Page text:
Throughout the history of autism many have put their efforts into changing the behavior of autistic people. It is my opinion, and that of many of my autistic cohorts, that not enough effort has been made to understand and work with the autistic who is employing the behavior you wish to extinguish.
Like many autistics, all my life I have thought visually. My thinking is comprised of pictures, colors, shapes along with their sound and movement. Given that experience, I have had to learn how to hold onto new thoughts because it doesn’t just happen automatically. This is especially true if I see a novel thought while in a slightly (or more than slightly) elevated emotional state. It doesn’t matter if the emotion is negative or positive. Here is an example:
Today we have added something to our public perception of autism. Historically that perception has been one of an isolated small child rocking or head banging, oblivious to the rest of the world. Even though that perception is wrong, it is the public perception. There is an addition to that perception in the past few years. It seems society has added an adult image of autism. It is another false image, but never-the-less, quickly becoming an accepted public image of what it means to be an adult autistic. Unfortunately for all of society, that image is of a shooter. Not any shooter, but a mass shooter.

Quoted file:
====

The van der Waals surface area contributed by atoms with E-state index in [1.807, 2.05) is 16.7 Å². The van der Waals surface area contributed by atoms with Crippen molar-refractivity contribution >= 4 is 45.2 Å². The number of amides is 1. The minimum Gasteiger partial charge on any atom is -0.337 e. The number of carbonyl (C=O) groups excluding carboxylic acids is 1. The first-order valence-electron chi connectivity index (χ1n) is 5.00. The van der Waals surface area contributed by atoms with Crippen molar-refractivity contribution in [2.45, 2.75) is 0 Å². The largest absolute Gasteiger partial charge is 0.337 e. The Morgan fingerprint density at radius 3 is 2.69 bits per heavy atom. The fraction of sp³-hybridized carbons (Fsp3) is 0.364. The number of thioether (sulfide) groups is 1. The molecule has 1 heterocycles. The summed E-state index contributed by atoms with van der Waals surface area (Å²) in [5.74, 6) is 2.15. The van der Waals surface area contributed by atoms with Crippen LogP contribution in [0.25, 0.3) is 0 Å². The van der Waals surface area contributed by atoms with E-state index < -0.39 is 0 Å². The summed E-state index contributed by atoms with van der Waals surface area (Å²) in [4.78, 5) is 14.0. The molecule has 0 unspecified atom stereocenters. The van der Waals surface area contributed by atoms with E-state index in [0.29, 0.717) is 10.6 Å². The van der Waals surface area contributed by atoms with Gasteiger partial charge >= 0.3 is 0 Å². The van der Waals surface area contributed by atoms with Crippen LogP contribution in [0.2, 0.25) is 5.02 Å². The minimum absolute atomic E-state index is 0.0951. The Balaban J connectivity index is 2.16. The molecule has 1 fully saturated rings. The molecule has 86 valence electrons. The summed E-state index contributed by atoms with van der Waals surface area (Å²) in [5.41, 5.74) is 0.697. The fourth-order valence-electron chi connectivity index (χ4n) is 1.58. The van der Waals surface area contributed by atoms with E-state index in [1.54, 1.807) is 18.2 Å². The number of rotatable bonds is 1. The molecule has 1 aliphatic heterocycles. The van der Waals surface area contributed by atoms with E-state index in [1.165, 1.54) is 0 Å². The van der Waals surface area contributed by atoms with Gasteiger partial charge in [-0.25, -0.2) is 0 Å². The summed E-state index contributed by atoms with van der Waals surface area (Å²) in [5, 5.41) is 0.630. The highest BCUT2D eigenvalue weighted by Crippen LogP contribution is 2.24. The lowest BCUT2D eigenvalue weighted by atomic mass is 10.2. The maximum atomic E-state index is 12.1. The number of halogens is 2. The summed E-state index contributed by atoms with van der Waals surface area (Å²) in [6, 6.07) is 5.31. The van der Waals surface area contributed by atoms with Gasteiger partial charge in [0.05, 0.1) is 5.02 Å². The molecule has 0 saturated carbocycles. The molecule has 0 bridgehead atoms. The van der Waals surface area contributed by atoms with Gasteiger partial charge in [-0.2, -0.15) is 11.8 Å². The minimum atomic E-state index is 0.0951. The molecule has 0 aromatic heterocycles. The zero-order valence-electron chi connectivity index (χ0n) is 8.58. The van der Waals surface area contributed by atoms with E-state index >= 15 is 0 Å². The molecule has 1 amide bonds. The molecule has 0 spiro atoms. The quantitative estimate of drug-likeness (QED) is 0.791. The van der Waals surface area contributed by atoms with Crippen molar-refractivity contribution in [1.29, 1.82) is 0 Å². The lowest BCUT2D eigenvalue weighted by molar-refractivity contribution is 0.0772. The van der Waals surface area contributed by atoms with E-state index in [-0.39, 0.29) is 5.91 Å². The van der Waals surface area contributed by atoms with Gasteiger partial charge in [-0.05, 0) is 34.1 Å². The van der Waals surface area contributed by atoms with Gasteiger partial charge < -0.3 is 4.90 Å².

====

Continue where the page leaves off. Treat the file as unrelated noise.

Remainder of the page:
I use the movement of things outside of me for purposes of thinking and of processing feelings. Recently, autistic friends have let me know that most people in the world do not do this and that it is a rather common autistic experience. I have no idea how common so would very much appreciate autistic weigh in here.
This past summer two new autism books were released within days of each other. Each, of it’s own accord, is a game changer if readership becomes large enough. Together the two books could serve to alter the course of autism history in terms of who is given the stage to tell the autistic story.